As part of the Fincheck Vehicle Finance education series, we're taking a moment to give people some perspective on the small things they end up paying big for. If you think the recent increases in fuel prices result in your most expensive tank of fuel ever, you're mistaken.
Your most expensive tank of fuel is actually the one you got when you drove your car off the dealership floor. Don't believe us? Stick with us as we get into it.
We always hear people ranting about the latest increases in fuel prices. And, although understandable, we've noticed the biggest outcry usually comes from people who don't manage their personal finances well. Sure, no car driver is stoked about increases in fuel prices. It's the price of two decent coffees more on the average tank!
But, as we were doing some research for educational content to complement the recent launch of our simple vehicle finance online application process, we found an interesting little thing...
The same people who cry most about fuel increases are still paying for their most expensive tank of fuel ever!
This can sound like a big statement considering we're well on our way to R16-R17 fuel prices. Still, these increases are not what is costing you the most! Like we said, your most expensive tank of fuel is actually the one you got when you drove your car off the dealership floor.
Why? Because you are still paying for it! With interest. Every single month, as long as your finance term runs. And don't forget, you drove that tank of fuel out in the first month of owning the car. Probably the first week.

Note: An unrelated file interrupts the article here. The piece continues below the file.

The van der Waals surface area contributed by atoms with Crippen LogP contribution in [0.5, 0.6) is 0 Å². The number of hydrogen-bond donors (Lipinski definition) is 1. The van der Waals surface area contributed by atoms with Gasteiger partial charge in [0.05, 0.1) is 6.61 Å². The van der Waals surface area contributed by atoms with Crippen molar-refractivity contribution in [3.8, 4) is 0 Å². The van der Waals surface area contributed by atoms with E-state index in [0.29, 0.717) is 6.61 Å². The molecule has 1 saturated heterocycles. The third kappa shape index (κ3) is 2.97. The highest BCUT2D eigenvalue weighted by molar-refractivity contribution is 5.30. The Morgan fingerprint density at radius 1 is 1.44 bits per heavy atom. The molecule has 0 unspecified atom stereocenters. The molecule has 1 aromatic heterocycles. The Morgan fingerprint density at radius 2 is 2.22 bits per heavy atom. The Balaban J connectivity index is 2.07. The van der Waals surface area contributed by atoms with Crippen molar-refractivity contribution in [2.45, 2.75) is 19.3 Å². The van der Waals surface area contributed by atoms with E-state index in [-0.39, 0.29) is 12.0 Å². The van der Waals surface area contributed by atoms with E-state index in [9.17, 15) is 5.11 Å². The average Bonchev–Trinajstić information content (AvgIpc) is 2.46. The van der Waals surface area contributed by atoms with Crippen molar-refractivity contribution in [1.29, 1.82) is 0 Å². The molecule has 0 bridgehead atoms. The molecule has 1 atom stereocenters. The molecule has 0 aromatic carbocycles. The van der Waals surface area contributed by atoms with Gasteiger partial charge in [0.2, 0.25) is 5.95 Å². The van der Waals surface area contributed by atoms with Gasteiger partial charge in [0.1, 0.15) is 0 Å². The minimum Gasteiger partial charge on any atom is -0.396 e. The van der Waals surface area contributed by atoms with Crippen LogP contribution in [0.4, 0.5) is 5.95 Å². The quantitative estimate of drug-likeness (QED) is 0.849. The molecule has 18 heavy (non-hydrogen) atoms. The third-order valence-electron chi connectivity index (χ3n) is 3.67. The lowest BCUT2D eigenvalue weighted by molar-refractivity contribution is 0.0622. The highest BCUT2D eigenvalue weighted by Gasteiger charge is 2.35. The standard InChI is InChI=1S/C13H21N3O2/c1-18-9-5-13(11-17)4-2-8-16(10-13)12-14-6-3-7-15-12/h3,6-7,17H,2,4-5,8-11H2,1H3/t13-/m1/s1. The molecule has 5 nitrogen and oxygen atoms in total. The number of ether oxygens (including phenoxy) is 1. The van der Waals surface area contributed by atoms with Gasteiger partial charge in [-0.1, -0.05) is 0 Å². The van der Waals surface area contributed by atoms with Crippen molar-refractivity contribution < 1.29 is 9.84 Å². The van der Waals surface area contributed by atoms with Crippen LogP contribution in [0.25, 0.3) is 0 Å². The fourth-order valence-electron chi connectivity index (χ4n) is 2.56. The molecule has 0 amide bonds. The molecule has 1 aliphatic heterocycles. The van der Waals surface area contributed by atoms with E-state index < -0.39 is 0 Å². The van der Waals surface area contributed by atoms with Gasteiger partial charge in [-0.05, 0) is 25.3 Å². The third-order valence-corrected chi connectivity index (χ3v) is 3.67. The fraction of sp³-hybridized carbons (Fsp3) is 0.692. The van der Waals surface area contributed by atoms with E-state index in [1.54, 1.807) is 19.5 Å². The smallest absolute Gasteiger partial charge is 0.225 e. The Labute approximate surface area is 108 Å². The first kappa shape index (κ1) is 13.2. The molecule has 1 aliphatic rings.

How on earth are you still paying for your first month of fuel?
It's got a little something to do with what is known as "on the road fees". When you buy your car, "on the road fees" are usually loaded on to your vehicle finance agreement. Then it is financed along with the cost of the vehicle over the agreed upon term with a certain interest rate.
Surprise, surprise - that tank of fuel you drive away with is actually included in your "on the road fees". No, the dealership wasn't just being nice.
There are some other things to be said about on the road fees and the NCR violations attached to them which we can't get into now, but our friends over at Hippo has written this great post about it. What we will get into though, is what we found out about "on the road fees" and how you can do a smarter application next time you apply for vehicle finance.
Your "on the road fees" are typically everything necessary to get you, well, on the road. It includes some pretty valid stuff:
- initiation fees
- extended warranty on occasion
- delivery of the vehicle
- delivery fuel of the vehicle
- licence and registration fees
Now, some companies have been in the cross-fire because of loading these fees with a bunch of unnecessary extras onto vehicle finance agreements without informing the buyer of everything that is included.